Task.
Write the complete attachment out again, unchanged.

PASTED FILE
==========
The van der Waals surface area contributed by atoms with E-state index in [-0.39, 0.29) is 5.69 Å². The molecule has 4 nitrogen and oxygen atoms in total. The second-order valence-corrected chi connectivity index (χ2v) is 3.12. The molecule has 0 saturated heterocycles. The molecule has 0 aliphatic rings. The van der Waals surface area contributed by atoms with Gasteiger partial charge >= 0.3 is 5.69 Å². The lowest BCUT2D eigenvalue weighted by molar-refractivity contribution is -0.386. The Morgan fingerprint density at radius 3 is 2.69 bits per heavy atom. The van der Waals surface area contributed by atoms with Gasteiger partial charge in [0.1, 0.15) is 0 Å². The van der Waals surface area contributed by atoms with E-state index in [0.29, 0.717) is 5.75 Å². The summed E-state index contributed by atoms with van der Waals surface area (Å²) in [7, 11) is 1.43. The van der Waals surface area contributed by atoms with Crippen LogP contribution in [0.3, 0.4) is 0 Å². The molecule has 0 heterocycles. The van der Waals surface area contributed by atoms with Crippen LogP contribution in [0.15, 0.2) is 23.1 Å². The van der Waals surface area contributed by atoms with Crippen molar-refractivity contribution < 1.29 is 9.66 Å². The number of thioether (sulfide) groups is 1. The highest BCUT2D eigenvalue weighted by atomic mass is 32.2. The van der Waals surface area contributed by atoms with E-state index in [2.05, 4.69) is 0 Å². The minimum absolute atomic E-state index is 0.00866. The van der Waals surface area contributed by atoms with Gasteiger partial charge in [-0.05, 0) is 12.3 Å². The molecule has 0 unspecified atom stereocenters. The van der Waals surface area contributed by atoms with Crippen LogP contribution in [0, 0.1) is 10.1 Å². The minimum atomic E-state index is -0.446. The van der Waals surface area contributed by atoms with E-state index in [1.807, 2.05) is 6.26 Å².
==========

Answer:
The van der Waals surface area contributed by atoms with E-state index in [-0.39, 0.29) is 5.69 Å². The molecule has 4 nitrogen and oxygen atoms in total. The second-order valence-corrected chi connectivity index (χ2v) is 3.12. The molecule has 0 saturated heterocycles. The molecule has 0 aliphatic rings. The van der Waals surface area contributed by atoms with Gasteiger partial charge >= 0.3 is 5.69 Å². The lowest BCUT2D eigenvalue weighted by molar-refractivity contribution is -0.386. The Morgan fingerprint density at radius 3 is 2.69 bits per heavy atom. The van der Waals surface area contributed by atoms with Gasteiger partial charge in [0.1, 0.15) is 0 Å². The van der Waals surface area contributed by atoms with E-state index in [0.29, 0.717) is 5.75 Å². The summed E-state index contributed by atoms with van der Waals surface area (Å²) in [7, 11) is 1.43. The van der Waals surface area contributed by atoms with Crippen LogP contribution in [0.3, 0.4) is 0 Å². The molecule has 0 heterocycles. The van der Waals surface area contributed by atoms with Crippen LogP contribution in [0.15, 0.2) is 23.1 Å². The van der Waals surface area contributed by atoms with Crippen molar-refractivity contribution < 1.29 is 9.66 Å². The number of thioether (sulfide) groups is 1. The highest BCUT2D eigenvalue weighted by atomic mass is 32.2. The van der Waals surface area contributed by atoms with E-state index in [2.05, 4.69) is 0 Å². The minimum absolute atomic E-state index is 0.00866. The van der Waals surface area contributed by atoms with Gasteiger partial charge in [-0.05, 0) is 12.3 Å². The molecule has 0 unspecified atom stereocenters. The van der Waals surface area contributed by atoms with Crippen LogP contribution in [0, 0.1) is 10.1 Å². The minimum atomic E-state index is -0.446. The van der Waals surface area contributed by atoms with E-state index in [1.807, 2.05) is 6.26 Å².